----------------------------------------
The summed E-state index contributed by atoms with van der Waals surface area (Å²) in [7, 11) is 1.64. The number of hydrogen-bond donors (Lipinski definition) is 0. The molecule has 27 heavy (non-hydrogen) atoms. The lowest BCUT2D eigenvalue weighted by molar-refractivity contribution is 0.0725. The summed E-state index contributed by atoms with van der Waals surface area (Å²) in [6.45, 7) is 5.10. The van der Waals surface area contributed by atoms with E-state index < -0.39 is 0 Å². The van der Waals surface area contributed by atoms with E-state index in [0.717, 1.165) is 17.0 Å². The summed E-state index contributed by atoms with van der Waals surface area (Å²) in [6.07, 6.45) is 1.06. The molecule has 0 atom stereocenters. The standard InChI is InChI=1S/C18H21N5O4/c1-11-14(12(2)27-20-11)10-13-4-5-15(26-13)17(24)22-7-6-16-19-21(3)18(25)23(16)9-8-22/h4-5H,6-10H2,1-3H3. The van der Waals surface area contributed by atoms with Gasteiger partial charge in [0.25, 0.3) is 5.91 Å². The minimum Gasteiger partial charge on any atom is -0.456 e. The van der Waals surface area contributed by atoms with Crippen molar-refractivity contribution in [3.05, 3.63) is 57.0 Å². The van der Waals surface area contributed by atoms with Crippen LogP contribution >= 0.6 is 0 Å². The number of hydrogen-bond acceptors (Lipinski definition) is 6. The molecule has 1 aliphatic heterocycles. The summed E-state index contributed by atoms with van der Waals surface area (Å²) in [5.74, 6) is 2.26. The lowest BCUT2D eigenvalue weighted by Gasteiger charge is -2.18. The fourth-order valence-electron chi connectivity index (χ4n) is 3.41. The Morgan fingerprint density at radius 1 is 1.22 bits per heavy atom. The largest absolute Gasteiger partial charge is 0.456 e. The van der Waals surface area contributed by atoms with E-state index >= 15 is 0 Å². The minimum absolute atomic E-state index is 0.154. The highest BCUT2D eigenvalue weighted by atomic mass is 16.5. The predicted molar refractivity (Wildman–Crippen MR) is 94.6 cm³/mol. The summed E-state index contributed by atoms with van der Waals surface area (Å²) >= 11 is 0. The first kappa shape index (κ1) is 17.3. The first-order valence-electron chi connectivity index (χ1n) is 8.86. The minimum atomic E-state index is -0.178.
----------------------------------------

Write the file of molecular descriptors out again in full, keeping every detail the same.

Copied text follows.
The summed E-state index contributed by atoms with van der Waals surface area (Å²) in [7, 11) is 1.64. The number of hydrogen-bond donors (Lipinski definition) is 0. The molecule has 27 heavy (non-hydrogen) atoms. The lowest BCUT2D eigenvalue weighted by molar-refractivity contribution is 0.0725. The summed E-state index contributed by atoms with van der Waals surface area (Å²) in [6.45, 7) is 5.10. The van der Waals surface area contributed by atoms with E-state index < -0.39 is 0 Å². The van der Waals surface area contributed by atoms with E-state index in [0.717, 1.165) is 17.0 Å². The summed E-state index contributed by atoms with van der Waals surface area (Å²) in [6.07, 6.45) is 1.06. The molecule has 0 atom stereocenters. The standard InChI is InChI=1S/C18H21N5O4/c1-11-14(12(2)27-20-11)10-13-4-5-15(26-13)17(24)22-7-6-16-19-21(3)18(25)23(16)9-8-22/h4-5H,6-10H2,1-3H3. The van der Waals surface area contributed by atoms with Gasteiger partial charge in [0.25, 0.3) is 5.91 Å². The minimum Gasteiger partial charge on any atom is -0.456 e. The van der Waals surface area contributed by atoms with Crippen molar-refractivity contribution in [3.05, 3.63) is 57.0 Å². The van der Waals surface area contributed by atoms with Crippen LogP contribution >= 0.6 is 0 Å². The number of hydrogen-bond acceptors (Lipinski definition) is 6. The molecule has 1 aliphatic heterocycles. The summed E-state index contributed by atoms with van der Waals surface area (Å²) in [5.74, 6) is 2.26. The lowest BCUT2D eigenvalue weighted by Gasteiger charge is -2.18. The fourth-order valence-electron chi connectivity index (χ4n) is 3.41. The Morgan fingerprint density at radius 1 is 1.22 bits per heavy atom. The largest absolute Gasteiger partial charge is 0.456 e. The van der Waals surface area contributed by atoms with E-state index >= 15 is 0 Å². The minimum absolute atomic E-state index is 0.154. The highest BCUT2D eigenvalue weighted by atomic mass is 16.5. The predicted molar refractivity (Wildman–Crippen MR) is 94.6 cm³/mol. The summed E-state index contributed by atoms with van der Waals surface area (Å²) >= 11 is 0. The first kappa shape index (κ1) is 17.3. The first-order valence-electron chi connectivity index (χ1n) is 8.86. The minimum atomic E-state index is -0.178.